The Attorney General, an interesting character, obviously newly into the seat and just confirmed, but he's been there before. Catherine Herridge back with us now about Attorney General Barr.

HERRIDGE: Well, I think letter that has now been made public by the Attorney General, Bret, and folks can see it at home online. It tells you a lot about his approach on this issue. As you noted, William Barr has been Attorney General for a few weeks now, but he heard the job previously. And the letter makes clear that he's going to go by the book when it comes to the Mueller report.

The letter here cites extensively from the Code of Federal Regulations 28 CFR 600, and it tells Congress that part of the obligation is to notify them of the prosecutions and declinations, those are the cases where the Special Counsel felt it was sufficient to recommend a criminal prosecution.

Also it notes, I think it's very important, that according to the Statute, the Attorney General has an obligation to tell Congress whether they concluded the Special Counsel had covered outside the lines, if you will, had overstepped their boundaries and acted in an appropriate way. And Barr says in the letter that there was no evidence of that. And it also sort of works both ways that he was not blocked from taking actions that he felt were appropriate.

And finally, at the very bottom of the letter here, he specifically states that he is making this letter public, because he has the latitude under the regulations to do so, if he feels it's in the public interest.

Again, the theme that comes across to me from the letter from Attorney General is that he is approaching this in a very neutral, by the book, trying to make as much information public as possible, as he did with the letter.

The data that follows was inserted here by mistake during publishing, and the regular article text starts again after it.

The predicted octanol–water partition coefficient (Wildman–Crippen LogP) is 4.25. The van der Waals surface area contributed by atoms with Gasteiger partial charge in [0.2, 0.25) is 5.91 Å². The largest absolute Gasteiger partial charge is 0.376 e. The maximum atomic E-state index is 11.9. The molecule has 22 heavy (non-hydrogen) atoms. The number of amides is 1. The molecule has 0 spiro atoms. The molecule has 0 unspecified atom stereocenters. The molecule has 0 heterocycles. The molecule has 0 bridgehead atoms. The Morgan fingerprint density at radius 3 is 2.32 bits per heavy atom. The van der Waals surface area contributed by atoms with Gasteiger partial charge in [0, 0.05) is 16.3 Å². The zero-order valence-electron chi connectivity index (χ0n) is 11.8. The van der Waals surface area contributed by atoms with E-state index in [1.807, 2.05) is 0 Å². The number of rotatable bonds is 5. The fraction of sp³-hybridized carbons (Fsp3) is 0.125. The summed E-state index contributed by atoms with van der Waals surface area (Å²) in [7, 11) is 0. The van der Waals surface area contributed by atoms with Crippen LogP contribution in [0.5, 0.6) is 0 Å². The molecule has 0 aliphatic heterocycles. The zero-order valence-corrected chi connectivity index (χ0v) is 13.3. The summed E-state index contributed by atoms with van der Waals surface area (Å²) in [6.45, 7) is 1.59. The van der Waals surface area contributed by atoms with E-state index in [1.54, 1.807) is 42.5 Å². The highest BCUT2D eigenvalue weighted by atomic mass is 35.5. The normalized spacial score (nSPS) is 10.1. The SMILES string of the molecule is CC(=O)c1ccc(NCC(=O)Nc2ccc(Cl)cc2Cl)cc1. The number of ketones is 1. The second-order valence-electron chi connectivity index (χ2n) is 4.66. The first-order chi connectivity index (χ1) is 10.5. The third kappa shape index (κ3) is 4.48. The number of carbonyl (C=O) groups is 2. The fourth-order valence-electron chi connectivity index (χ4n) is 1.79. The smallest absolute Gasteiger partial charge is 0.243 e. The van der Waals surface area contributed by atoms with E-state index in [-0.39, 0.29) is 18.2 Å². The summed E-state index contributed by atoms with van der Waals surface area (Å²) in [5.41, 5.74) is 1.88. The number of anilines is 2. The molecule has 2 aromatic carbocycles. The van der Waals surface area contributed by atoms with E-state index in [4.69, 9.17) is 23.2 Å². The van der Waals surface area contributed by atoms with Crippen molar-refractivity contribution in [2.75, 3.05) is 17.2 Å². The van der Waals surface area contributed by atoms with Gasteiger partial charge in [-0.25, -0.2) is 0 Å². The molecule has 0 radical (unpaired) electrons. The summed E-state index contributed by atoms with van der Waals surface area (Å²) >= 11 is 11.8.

He's promised to notify Congress as early as this weekend about the principal points, and then he's going to a longer conversation with Mueller and Deputy Attorney General Rod Rosenstein about what more maybe forthcoming in the near future, Bret.

BAIER: Catherine, thank you.

HERRIDGE: You're welcome.

BAIER: We'll be back from break in details. Just coming out from Rudy Giuliani, the President's lawyer, telling our own John Roberts, "This marks the end of the investigation. This is about the news that Mueller is not recommending any further indictments with this Special Counsel report".

Saying, "This marks the end of the investigation. We await the disclosure of the facts. We are confident there is no finding of collusion by the President and this underscores what the President has been saying from the beginning that he did nothing wrong".

Joining us now is Chris Wallace, Host of Fox News Sunday. Chris, your thoughts.

CHRIS WALLACE, HOST FOX NEWS SUNDAY: Well, Rudy Giuliani is - unless he's seen the reports, and there is no indication he has seen the report, is being awfully optimistic there when he says it's the end of the investigation. We don't know what's in the report. Let's be clear about that. We don't know what Mueller found.

And we know that Mueller, according to senior justice official talking to our reporters say, that there is no recommendation of further indictment. But that doesn't really say very much because under the office of legal counsel, there is a belief that the Justice Department's policy has been that you can't indict a sitting President. So that doesn't mean they either found or didn't find anything wrong in terms of the actions of the President.

We are going to get in the situation now and when we have to obviously have to wait and see how much the Attorney General Barr is going to make available to members of Congress, especially to the members of the Judiciary Committees on this.

But you can assume that House Democrats, particularly they are in the majority, so they will have more control than the Senate Democrats, are going to as full a report as possible. Because if you take the argument that the President can't be indicted, then the only possible avenue under the constitution would be possible impeachment.

Not saying there is grounds for impeachment, but one would assume that House Democrats are going to say we want to see what Mueller found with regard to the President, so we can make an independent determination as to whether he's subject to high crimes and misdemeanors under the Constitution.